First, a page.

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Bush Urges Sourcing on VNR Clips

Apr 18, 2005  •  Post A Comment

Under the gun from critics of his administration, President Bush last week condemned as deceptive stations’ undisclosed use of government-provided video news releases.

“It’s incumbent upon people who use them to say, ‘This clip was produced by the federal government,'” President Bush said to the American Society of Newspaper Editors in Washington. “There needs to be full disclosure about the sourcing of the video news clip in order to make sure that people don’t think their taxpayers’ money is being used … in a wrong fashion.”

Later the same day, the Senate approved on a 98-0 vote legislation that would require stringent labeling of prepackaged news stories sponsored by the federal government.

A White House official said Bush administration agencies are expected to continue issuing VNRs.

“There’s a great value to the American people to receive information about the activities of agencies and their various programs,” said Noam Neusner, a spokesman for the White House’s Office of Management and Budget. “The president made clear that it should be disclosed, and we believe that the policy that permits the production and releases of these news releases on video should continue.”

The battle over the Bush administration’s use of VNRs was very much in focus last week.

Under the Senate measure approved as an amendment to a defense spending bill, federal agencies would be barred from creating prepackaged news stories unless the stories clearly noted their sponsorship.

“It is time for the Bush administration to back off,” said Sen. Robert Byrd, D-W. Va., the sponsor of the Senate amendment. “We trust the media to provide us with independent sources of information, not biased news stories produced by the administration at the taxpayers’ expense.”

The Senate vote followed shortly on the heels of a Federal Communications Commission announcement that the agency was launching an investigation into VNR use. The FCC also formally put broadcasters and cable operators on notice of their obligation to “clearly disclose to members of their audiences the nature, source and sponsorship of the material that they are viewing.”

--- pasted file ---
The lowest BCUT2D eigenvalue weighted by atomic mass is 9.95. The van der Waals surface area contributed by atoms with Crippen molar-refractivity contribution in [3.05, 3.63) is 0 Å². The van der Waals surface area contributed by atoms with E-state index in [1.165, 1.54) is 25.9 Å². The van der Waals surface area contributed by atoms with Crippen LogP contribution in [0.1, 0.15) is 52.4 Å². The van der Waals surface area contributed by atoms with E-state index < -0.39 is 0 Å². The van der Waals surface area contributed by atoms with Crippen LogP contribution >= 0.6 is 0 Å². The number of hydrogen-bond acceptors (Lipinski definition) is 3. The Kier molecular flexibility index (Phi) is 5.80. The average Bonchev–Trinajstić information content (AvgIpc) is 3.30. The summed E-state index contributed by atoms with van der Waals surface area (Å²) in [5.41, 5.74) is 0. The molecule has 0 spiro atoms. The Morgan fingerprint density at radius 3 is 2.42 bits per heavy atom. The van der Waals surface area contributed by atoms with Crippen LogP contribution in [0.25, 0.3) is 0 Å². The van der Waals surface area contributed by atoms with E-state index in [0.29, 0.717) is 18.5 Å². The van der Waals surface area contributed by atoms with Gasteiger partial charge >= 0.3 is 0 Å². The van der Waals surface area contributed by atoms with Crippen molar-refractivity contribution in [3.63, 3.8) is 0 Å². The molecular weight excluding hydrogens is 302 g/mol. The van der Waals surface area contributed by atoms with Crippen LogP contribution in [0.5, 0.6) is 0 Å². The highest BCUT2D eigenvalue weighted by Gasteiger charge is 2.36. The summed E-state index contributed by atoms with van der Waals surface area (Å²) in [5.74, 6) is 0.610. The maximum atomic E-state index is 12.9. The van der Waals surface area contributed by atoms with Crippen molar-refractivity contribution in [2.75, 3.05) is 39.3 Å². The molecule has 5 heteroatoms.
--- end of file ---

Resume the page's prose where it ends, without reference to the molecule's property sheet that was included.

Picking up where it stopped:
In addition, Sens. John Kerry, D-Mass., and Frank Lautenberg, D-N.J., said they won a commitment for a Senate Commerce Committee vote on a measure that would require government-sponsored VNRs to run disclaimers continuously during their airing. “The administration’s propaganda mill needs to be shut down,” Sen. Lautenberg said.

Stations have been using VNRs for years. But the Bush administration’s use of prepackaged news stories has become particularly controversial because it became apparent that stations have been using the material-which critics say unfairly promotes administration interests-without disclosing the source.

Earlier this year the General Accountability Office, Congress’s investigative agency, asserted that it was illegal for the government to produce VNRs that promote administration positions.

But the administration, through the Department of Justice and Office of Management and Budget, urged agencies to continue producing VNRs, as long as those were “purely informational.” That’s the policy the administration continues to back, despite protests from Democrats.

As part of its new investigation, the FCC said it wants to know how stations have been using VNRs, including whether the government or commercial interests have paid to place them. In addition, the FCC wants to know whether stations receive notice “regarding the identity of entities providing programming involving political material or the discussion of controversial issues of public importance.”

“Finally, we seek comment on whether there are alternative or better means of ensuring proper disclosure concerning VNRs in addition to those prescribed by the existing rules,” the FCC said.

In addition, the FCC warned that it is prepared to take stern action against licensees now.

“The commission will investigate any situation in which it appears these requirements of the law may have been violated and will order administrative sanctions against its regulatees, including the imposition of monetary forfeitures and the initiation of license revocation proceedings, where such action is appropriate,” the FCC said.

The language of Sen. Byrd’s amendment reads: “Unless otherwise authorized by existing law, none of the funds provided in this act or any other act may be used by a federal agency to produce any prepackaged news story unless that story includes a clear notification within the text or audio of the prepackaged news story that the prepackaged news story was prepared or funded by that federal agency.”

Some in the industry are concerned that regulatory backlash will seriously damage the VNR business, in both the government and commercial sectors, with the public relations community bearing a large measure of the responsibility.

“PR misdeeds have created an environment where legitimate advocacy is thrown into the same cesspool as misleading behavior by the industry,” said Douglas Simon, president & CEO of DS Simon Productions, a VNR producer. “Failure to self-regulate effectively, if at all, has led us to where government regulations could be imposed limiting the rights of broadcasters to cover the news as they see fit.”

On a related note, the Radio-Television News Directors Association released a set of guidelines last week for using material “produced and/or supplied by noneditorial sources”